3. Google Apps

Google Apps include the familiar applications (mail, docs, instant messaging) that you've likely grown used to, and they include an array of new applications that cover every aspect of online business freedom. Use Google's App Marketplace to select web-based software that handles your accounting, document management, CRM and backup/restore. But don't feel limited by the dozens of ready-to-use applications that you see in the lists. If you need something that you can't find, there are companies out there that specialize in creating custom Google applications.

4. QuickBooks Online

The world's most popular small business accounting software is now available online. The online versions have the same features and capabilities as the installable desktop versions, including multiple users, payroll, invoicing and integrated online banking. Handling QuickBooks online might seem more expensive than buying your own software, but the online version includes automated backups for your data, automatic upgrades and updates, customer support, and 100 percent availability from any computer with Internet access.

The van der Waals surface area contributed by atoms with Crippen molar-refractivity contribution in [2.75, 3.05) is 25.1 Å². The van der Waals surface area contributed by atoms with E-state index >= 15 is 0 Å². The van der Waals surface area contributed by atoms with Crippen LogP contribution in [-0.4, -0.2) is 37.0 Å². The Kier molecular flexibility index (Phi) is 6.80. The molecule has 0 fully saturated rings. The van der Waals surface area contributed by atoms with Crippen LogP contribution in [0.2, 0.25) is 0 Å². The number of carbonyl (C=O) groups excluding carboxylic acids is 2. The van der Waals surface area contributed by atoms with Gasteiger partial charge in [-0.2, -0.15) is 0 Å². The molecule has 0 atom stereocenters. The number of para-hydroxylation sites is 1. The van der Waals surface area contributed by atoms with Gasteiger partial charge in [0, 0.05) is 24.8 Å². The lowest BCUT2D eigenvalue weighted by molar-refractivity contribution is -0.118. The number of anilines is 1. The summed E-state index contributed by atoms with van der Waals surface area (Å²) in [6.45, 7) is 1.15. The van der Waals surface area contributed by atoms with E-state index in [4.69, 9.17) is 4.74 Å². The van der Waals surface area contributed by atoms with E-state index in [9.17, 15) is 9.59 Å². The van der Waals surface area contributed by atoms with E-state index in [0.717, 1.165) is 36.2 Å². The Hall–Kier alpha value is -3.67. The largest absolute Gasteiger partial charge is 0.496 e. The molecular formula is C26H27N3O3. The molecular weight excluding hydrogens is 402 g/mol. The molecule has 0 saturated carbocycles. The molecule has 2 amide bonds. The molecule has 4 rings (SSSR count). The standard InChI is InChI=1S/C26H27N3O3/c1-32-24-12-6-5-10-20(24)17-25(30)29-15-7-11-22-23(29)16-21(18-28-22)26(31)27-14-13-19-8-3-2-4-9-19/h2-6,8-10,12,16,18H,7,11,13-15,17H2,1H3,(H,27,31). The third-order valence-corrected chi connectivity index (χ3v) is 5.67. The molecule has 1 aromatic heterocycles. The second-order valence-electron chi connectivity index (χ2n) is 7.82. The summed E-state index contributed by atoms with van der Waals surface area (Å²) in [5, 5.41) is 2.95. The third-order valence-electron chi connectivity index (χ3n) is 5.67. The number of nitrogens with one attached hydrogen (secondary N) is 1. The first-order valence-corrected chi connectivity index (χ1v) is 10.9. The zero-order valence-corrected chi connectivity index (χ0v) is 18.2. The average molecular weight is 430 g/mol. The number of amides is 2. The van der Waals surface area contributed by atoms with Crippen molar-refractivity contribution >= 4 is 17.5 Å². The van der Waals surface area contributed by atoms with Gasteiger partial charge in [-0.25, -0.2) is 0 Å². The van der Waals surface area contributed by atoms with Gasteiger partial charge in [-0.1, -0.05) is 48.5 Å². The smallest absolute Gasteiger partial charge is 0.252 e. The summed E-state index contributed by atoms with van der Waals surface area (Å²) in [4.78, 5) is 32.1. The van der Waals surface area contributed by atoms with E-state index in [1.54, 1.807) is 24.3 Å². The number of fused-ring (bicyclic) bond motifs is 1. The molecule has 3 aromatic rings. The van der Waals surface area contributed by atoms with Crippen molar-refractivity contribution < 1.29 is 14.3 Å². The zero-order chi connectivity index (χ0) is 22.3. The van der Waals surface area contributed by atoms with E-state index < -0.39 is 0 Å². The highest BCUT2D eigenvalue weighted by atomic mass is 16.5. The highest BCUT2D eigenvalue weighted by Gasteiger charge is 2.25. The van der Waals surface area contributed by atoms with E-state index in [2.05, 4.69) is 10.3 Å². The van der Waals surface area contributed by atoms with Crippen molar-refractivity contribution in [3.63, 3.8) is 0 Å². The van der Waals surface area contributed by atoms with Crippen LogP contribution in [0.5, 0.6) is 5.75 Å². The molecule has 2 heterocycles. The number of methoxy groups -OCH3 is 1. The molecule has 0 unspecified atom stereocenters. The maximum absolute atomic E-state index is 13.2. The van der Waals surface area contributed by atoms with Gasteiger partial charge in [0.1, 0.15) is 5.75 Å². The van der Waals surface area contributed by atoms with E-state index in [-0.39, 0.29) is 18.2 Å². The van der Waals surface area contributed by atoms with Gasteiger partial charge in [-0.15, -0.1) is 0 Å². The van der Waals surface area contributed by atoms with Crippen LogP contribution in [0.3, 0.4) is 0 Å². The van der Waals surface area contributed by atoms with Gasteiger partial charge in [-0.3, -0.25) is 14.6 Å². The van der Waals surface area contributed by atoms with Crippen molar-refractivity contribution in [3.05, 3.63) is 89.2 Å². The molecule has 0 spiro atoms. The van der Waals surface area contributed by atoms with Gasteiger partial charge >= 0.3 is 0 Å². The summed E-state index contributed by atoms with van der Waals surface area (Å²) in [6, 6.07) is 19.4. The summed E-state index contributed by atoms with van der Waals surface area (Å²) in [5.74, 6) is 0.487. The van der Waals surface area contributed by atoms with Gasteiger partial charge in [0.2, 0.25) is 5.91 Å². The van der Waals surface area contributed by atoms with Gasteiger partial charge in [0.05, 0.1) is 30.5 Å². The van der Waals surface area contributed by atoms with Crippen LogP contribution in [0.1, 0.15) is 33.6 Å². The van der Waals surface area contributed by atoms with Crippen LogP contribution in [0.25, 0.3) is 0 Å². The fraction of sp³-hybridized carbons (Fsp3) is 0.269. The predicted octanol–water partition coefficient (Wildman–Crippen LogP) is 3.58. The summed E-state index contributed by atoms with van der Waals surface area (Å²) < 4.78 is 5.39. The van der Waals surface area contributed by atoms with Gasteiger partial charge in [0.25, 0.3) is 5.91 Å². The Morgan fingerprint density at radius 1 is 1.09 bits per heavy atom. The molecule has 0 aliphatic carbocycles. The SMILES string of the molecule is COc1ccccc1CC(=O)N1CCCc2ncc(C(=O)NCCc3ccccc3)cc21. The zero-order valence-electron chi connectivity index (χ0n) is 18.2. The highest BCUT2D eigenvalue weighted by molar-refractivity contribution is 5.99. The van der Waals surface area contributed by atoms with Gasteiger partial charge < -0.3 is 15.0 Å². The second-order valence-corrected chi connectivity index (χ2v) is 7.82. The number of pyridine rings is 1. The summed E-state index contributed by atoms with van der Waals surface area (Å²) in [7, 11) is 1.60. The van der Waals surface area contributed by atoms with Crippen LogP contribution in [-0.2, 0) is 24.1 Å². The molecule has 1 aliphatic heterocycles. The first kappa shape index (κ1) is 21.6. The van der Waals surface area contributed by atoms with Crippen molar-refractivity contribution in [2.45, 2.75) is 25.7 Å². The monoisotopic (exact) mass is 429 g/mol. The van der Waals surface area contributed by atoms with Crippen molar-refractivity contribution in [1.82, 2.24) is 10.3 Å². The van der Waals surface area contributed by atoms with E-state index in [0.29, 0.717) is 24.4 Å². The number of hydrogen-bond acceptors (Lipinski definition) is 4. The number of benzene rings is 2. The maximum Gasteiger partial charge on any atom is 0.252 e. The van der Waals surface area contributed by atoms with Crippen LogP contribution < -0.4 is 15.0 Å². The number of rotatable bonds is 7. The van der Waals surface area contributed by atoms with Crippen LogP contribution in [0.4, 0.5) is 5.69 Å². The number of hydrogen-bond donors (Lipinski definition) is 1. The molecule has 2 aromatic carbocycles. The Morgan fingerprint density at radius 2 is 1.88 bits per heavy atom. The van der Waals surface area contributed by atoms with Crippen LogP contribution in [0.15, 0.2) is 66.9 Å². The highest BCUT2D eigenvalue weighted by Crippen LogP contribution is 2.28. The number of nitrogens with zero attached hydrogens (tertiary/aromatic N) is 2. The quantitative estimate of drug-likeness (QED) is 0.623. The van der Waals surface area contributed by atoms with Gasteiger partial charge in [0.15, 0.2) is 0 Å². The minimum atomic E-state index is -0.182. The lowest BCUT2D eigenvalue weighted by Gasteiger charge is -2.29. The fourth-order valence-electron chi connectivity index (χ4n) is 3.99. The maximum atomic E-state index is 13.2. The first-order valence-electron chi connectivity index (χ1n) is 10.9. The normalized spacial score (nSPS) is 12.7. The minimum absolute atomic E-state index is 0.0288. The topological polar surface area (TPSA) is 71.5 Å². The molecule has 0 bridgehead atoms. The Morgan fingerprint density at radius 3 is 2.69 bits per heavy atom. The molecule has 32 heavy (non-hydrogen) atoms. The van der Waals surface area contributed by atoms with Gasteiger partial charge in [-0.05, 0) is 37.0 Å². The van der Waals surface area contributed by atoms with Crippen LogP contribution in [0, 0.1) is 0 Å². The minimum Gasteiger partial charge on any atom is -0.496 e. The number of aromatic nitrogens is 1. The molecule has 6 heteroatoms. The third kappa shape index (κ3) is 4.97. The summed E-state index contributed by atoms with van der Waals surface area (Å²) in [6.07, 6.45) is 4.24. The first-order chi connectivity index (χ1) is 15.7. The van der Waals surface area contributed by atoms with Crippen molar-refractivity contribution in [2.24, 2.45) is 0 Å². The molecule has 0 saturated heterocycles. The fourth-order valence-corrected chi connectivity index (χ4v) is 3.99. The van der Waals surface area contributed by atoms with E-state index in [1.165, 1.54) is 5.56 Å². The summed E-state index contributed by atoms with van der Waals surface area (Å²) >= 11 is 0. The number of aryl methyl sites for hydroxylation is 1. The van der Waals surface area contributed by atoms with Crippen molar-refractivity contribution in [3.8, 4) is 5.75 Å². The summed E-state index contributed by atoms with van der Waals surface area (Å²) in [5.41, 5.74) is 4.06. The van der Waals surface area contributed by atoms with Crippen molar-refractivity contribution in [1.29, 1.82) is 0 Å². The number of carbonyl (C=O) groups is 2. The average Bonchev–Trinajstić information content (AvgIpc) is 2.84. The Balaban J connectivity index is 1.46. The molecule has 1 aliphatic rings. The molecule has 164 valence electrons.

5. Salesforce.com

If you haven't looked at Salesforce.com lately, you should. It's no longer simply a cloud-based CRM management package but a suite of applications. The suite consists of Sales Cloud, Service Cloud, Chatter, Jigsaw, Force.com, Heroku, Database.com, and Remedyforce. Salesforce.com enables your company to deliver a fully-equipped and mobile sales, CRM, customer service and helpdesk force to your customers at a price that's low enough to recover without sacrificing huge profits to do so.